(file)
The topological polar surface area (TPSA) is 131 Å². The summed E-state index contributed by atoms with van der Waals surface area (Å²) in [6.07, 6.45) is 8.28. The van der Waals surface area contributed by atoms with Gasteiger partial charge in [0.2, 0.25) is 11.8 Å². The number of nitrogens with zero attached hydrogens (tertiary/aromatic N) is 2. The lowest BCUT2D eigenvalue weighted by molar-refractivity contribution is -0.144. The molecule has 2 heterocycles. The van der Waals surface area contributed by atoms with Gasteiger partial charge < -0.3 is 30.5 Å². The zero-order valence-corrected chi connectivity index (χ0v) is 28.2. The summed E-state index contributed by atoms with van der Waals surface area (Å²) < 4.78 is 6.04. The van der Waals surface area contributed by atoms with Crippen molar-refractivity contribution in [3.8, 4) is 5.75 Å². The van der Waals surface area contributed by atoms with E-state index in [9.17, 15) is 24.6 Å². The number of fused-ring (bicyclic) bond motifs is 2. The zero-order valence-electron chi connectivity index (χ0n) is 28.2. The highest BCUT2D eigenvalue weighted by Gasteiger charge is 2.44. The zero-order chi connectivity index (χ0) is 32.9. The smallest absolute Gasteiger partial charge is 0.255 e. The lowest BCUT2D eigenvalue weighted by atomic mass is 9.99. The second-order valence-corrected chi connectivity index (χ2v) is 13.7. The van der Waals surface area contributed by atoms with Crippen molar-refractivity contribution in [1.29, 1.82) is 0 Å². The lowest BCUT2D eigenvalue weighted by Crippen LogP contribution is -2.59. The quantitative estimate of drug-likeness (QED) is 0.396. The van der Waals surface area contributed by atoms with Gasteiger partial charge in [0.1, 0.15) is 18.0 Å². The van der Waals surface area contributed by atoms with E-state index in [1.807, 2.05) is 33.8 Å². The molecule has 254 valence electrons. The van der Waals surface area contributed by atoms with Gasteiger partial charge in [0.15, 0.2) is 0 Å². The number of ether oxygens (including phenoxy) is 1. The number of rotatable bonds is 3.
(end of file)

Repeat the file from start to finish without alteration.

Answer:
The topological polar surface area (TPSA) is 131 Å². The summed E-state index contributed by atoms with van der Waals surface area (Å²) in [6.07, 6.45) is 8.28. The van der Waals surface area contributed by atoms with Gasteiger partial charge in [0.2, 0.25) is 11.8 Å². The number of nitrogens with zero attached hydrogens (tertiary/aromatic N) is 2. The lowest BCUT2D eigenvalue weighted by molar-refractivity contribution is -0.144. The molecule has 2 heterocycles. The van der Waals surface area contributed by atoms with Gasteiger partial charge < -0.3 is 30.5 Å². The zero-order valence-corrected chi connectivity index (χ0v) is 28.2. The summed E-state index contributed by atoms with van der Waals surface area (Å²) < 4.78 is 6.04. The van der Waals surface area contributed by atoms with Crippen molar-refractivity contribution in [3.8, 4) is 5.75 Å². The van der Waals surface area contributed by atoms with E-state index in [9.17, 15) is 24.6 Å². The number of fused-ring (bicyclic) bond motifs is 2. The zero-order valence-electron chi connectivity index (χ0n) is 28.2. The highest BCUT2D eigenvalue weighted by Gasteiger charge is 2.44. The zero-order chi connectivity index (χ0) is 32.9. The smallest absolute Gasteiger partial charge is 0.255 e. The lowest BCUT2D eigenvalue weighted by atomic mass is 9.99. The second-order valence-corrected chi connectivity index (χ2v) is 13.7. The van der Waals surface area contributed by atoms with Crippen molar-refractivity contribution in [1.29, 1.82) is 0 Å². The lowest BCUT2D eigenvalue weighted by Crippen LogP contribution is -2.59. The quantitative estimate of drug-likeness (QED) is 0.396. The van der Waals surface area contributed by atoms with Gasteiger partial charge in [0.1, 0.15) is 18.0 Å². The van der Waals surface area contributed by atoms with E-state index in [1.807, 2.05) is 33.8 Å². The molecule has 254 valence electrons. The van der Waals surface area contributed by atoms with Gasteiger partial charge in [0.15, 0.2) is 0 Å². The number of ether oxygens (including phenoxy) is 1. The number of rotatable bonds is 3.